Thalidomide legacy fears

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The Independent Online

Health Editor

Birth defects inflicted by the drug thalidomide could, in theory, be passed on to the children of the first generation of victims, a scientist has claimed.

Dr William McBride, whose previous work has achieved both world-wide acclaim and condemnation, told a conference in Dublin that he has shown how thalidomide can disrupt DNA, the genetic code of inheritance.

This would explain why a few children born to thalidomide victims had similar physical abnormalities to their parents, Dr McBride said. There are 9 such cases in Britain, according to The Thalidomide Action Group UK, and others in Bolivia, Japan, Germany and Belgium.

Glenn Harrison, 35, who has a two-year-old daughter Georgina with "two stumps for legs and only two fingers on each hand, just like me" said Dr McBride's work was "very, very important."

Mr Harrison, a haulage contractor from Crowland, near Peterborough, added: "When I saw Georgina being born it was like a nightmare. It was history repeating itself. They have got to do something now before more babies are born like this."

Dr McBride and colleague Dr Peter Huang, whose work has been funded by the charity Foundation 41 in Sydney, told the 23rd Annual Conference of the European Teratology Society that they had shown how part of the thalidomide molecule could bind to genetic material in rat embryos, disrupting the genetic code.

Dr McBride said: "If it binds to the DNA it inevitably interferes with the genetic code. We think thalidomide possibly does the same thing in humans. If the cells [coded for by this portion of DNA] are very badly damaged this could result in an absence of limbs or organs. Lesser degrees of genetic damage could result in malformed fingers and toes. If the genetic code of primordial...ovaries or testes is damaged, then some of the offspring of the thalidomide victims would be affected also."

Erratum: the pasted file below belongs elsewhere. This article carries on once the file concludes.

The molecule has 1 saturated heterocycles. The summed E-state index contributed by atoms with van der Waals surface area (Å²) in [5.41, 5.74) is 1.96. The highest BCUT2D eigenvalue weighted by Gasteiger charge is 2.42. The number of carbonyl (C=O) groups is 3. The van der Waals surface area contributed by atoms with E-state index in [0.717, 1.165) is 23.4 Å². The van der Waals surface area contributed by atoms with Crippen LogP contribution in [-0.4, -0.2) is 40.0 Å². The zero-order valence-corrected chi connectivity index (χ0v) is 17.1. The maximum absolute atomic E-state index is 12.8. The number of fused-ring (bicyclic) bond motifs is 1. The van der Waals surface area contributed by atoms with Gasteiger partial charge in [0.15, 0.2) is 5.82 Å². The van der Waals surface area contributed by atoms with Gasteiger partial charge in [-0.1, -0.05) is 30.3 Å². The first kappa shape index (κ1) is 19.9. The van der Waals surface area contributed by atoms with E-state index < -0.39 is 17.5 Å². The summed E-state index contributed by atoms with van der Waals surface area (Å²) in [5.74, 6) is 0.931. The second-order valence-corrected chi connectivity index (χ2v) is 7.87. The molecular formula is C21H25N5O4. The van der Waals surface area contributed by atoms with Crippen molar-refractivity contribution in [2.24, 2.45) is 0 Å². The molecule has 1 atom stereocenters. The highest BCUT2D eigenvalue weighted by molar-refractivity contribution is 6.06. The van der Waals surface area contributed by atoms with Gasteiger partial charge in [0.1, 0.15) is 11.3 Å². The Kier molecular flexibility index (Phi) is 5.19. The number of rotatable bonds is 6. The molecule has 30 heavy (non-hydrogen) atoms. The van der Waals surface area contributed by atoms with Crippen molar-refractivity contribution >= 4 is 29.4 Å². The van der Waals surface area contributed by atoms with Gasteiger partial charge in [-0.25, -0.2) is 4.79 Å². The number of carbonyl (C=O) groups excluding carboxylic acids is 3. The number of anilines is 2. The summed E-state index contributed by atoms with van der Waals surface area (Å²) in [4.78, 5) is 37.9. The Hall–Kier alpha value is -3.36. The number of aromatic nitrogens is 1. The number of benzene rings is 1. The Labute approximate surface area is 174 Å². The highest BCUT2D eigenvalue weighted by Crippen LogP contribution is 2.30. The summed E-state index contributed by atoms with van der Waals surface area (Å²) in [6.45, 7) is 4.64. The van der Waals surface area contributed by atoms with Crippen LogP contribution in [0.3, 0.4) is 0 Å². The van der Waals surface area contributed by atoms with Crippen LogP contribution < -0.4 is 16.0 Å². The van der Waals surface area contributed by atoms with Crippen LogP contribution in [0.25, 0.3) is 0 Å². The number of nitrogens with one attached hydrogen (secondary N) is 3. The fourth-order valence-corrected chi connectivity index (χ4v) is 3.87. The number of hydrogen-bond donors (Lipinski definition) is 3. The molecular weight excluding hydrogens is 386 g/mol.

Other scientists greeted Dr McBride's claims with scepticism. Dr Nigel Brown, of the Medical Research Council's embryology unit in London and an expert on malformations caused by drugs, said the ``vast bulk'' of evidence was against thalidomide having any genetic effects.

Neil Buckland, director of the Thalidomide Trust which administers the compensation fund set up in the wake of the tragedy, said he had "no idea" if the new findings would lead to more money for victims.

"Our medical advisers have consistently held the belief that this situation of thalidomide damage cannot be passed on to second generation individuals.We have not seen Dr McBride's published data and until the Thalidomide Trust's medical advisers have an opportunity to look at it and for it to be subsequently considered by the trustees, I think there's nothing that we can say."

However, Freddie Astbury of TAG (UK) said Dr McBride's claim was a much- needed boost to its campaign to win extra compensation for the "second generation." About pounds 60m remains from the original compensation fund for the 458 British victims. The Department of Health said it would view Dr McBride's findings with interest.

Dr McBride, an Australian gynaecologist who first alerted the world to the dangers of thalidomide 34 years ago, was struck off the New South Wales medical register in 1993 for scientific fraud. He had claimed that another drug used in pregnancy, Debendox, also caused birth defects and it was withdrawn. It was subsequently found that laboratory work did support these findings. It was in a letter to the British Medical Journal in1994, Dr McBride first raised the possibility of thalidomide causing genetic damage, based on two British cases in which remarkably similar defects were seen in the son and daughter of two thalidomide victims.